So I started experimenting with Gallery Glass after all. It’s hard to tell in the picture, but the tile on the left is covered with Cameo Ivory, which is a yellowy off-white. I also tried a couple greens and an orange to see if they looked any good against the green trim color.

While I was waiting for those to dry, I coated all of the black tiles I’d already glued down with clear Gallery Glass. I’m sorry to lose the vinyl look, but the vinyl is matte, and all the tiles should have the same sheen.

For the white ones, I decided to go with the Cameo Ivory. Here it’s been spread on the white tiles, and Crystal Clear on the black tiles (it dries clear). I did this by squirting a few drops of paint on the tile and then carefully spreading it to the edges with a toothpick. It was challenging not to drag my hand in the tiles I’d already painted, and I did accidentally bump a few of them, requiring touch-ups.

Here’s how it looked after the paint dried, with a white tile on top to show the contrast. The first coat of Cameo Ivory definitely helps to mute the stark white, but I decided to do a second coat to yellow them even more.

I knew that if I continued to glue in the tiles before painting them, it would be hard not to smear paint all over the place, so I painted the next batch of tiles before gluing them in.

Here you can see the difference between one coat of Cameo Ivory (on the left) and two coats (in the center).

I waited a couple of hours before attempting the second coat, but some were still tacky and the toothpick tore up the first coat. It’s possible the paint doesn’t stick to the vinyl as well as it does to paper.

Here’s how those lumpy ones look when they’re dry. They feel smooth, but the color is inconsistent. I’ll save these for the back of the kitchen where you can’t see them.

After messing up several tiles by trying to add the second coat before they were ready, and then messing up several more by accidentally brushing them with my hand while they were wet, I’ve decided that the process for these needs to be: make tiles, paint tiles, LEAVE THEM ALONE FOR AN ENTIRE DAY, then paint the second coat of ivory and leave them alone for another day. *Then* I can glue them in.

So I haven’t actually glued any more in — the last row and a half of these are just sitting there to see how they look. Even though I added a second coat of ivory to the ones that are glued in, the new ones seem darker. (Also, the camera isn’t representing these exactly how they are in real life.) Hopefully once I get them all in the variation will be subtle, and then I can still do touch-ups here and there if I need to.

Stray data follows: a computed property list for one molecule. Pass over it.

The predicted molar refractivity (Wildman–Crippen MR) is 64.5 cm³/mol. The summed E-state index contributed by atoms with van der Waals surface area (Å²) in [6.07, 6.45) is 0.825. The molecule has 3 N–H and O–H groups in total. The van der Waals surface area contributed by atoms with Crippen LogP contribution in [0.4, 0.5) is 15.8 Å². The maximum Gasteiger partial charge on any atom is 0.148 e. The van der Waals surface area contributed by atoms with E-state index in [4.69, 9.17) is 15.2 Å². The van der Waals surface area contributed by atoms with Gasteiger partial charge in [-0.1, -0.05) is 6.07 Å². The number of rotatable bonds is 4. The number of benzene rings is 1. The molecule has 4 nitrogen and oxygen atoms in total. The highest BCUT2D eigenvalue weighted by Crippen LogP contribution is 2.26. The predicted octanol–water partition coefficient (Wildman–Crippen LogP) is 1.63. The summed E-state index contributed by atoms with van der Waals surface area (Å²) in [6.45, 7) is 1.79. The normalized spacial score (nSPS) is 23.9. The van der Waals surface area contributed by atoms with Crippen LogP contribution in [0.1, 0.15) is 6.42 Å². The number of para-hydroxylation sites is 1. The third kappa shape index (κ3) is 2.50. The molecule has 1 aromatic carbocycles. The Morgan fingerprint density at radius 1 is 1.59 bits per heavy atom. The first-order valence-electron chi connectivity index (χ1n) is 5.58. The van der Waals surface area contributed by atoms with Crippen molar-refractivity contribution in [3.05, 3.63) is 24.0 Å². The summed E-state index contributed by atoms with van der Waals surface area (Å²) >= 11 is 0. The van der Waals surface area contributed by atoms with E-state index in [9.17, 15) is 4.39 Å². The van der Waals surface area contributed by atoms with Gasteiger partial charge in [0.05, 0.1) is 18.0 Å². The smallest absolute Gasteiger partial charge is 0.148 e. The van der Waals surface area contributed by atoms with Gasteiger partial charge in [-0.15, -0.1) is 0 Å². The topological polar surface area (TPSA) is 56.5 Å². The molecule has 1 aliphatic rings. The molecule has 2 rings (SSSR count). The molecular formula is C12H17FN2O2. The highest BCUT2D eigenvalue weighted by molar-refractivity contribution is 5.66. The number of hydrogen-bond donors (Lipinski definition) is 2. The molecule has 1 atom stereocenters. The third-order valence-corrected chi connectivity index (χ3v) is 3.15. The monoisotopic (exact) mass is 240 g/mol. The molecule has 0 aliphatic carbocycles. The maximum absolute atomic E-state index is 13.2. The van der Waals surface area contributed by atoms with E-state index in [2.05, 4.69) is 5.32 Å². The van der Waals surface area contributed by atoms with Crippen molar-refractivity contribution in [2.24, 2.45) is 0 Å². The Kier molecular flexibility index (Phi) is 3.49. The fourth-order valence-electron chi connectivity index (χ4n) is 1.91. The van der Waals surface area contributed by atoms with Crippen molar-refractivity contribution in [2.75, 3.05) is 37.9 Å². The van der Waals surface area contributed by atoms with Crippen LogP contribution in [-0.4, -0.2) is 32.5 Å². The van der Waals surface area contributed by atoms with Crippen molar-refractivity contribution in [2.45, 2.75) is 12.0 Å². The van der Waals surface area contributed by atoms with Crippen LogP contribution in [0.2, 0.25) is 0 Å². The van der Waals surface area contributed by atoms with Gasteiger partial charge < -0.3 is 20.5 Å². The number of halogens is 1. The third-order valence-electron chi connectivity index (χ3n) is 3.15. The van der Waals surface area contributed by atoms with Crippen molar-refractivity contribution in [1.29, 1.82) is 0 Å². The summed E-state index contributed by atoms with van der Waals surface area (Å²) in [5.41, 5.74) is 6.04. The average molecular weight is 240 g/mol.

1. Kathy Black

    Thanks again for sharing your experiments/challenges/projects and for not being reluctant to share what didn’t work, as well as what DID! Your patience and skills are amazing!

  2. Diane

    They are really coming out great. Your patience is inspiring. I love the 1920’s kitchen so much! My mother had that stove. I had one made in mini years ago , in yellow like my moms was.

  3. Alayne

    Patiently taking your time to colour the white squares to make them the shade you are looking for is inspirational. Hope you are very pleased with the lovely results…the kitchen is going to be a beautiful room in a well done miniature home!

  4. John Morganti

    The trick to avoiding a wrinkly mess is to leave the backing in place as long as possible. Start by peeling a corner or edge, folding the backing back and get the piece lined up perfectly, then press it down. Work the backing off slowly by pulling it from inside the “sandwich” smoothing the surface as you go. With the backing in place the overlay will tend not to wrinkle and if the overlay is flexible and the backing not too thin you can actually push the backing off through the bend at the top surface. Using a squeegee lightly there can also help smoothing a straight line. (A picture might be better than the above “thousand words” but I don’t have one at hand.)

    • Emily

      I always pull it off all at once and it never works out, you’d think I would learn! I’ll try this method next time. I think I am going to stick the vinyl to the scrapbook paper when I do subway tiles for the backsplash.

  5. Michelle Goggins

    Your tile floor is looking amazing! Making individual tiles gives it such an authentic look. I love reading about your process, what went wrong, and how you fixed it. As for the bubbles in the sticky contact paper….it makes me so happy to know that I’m not the only one this happens to!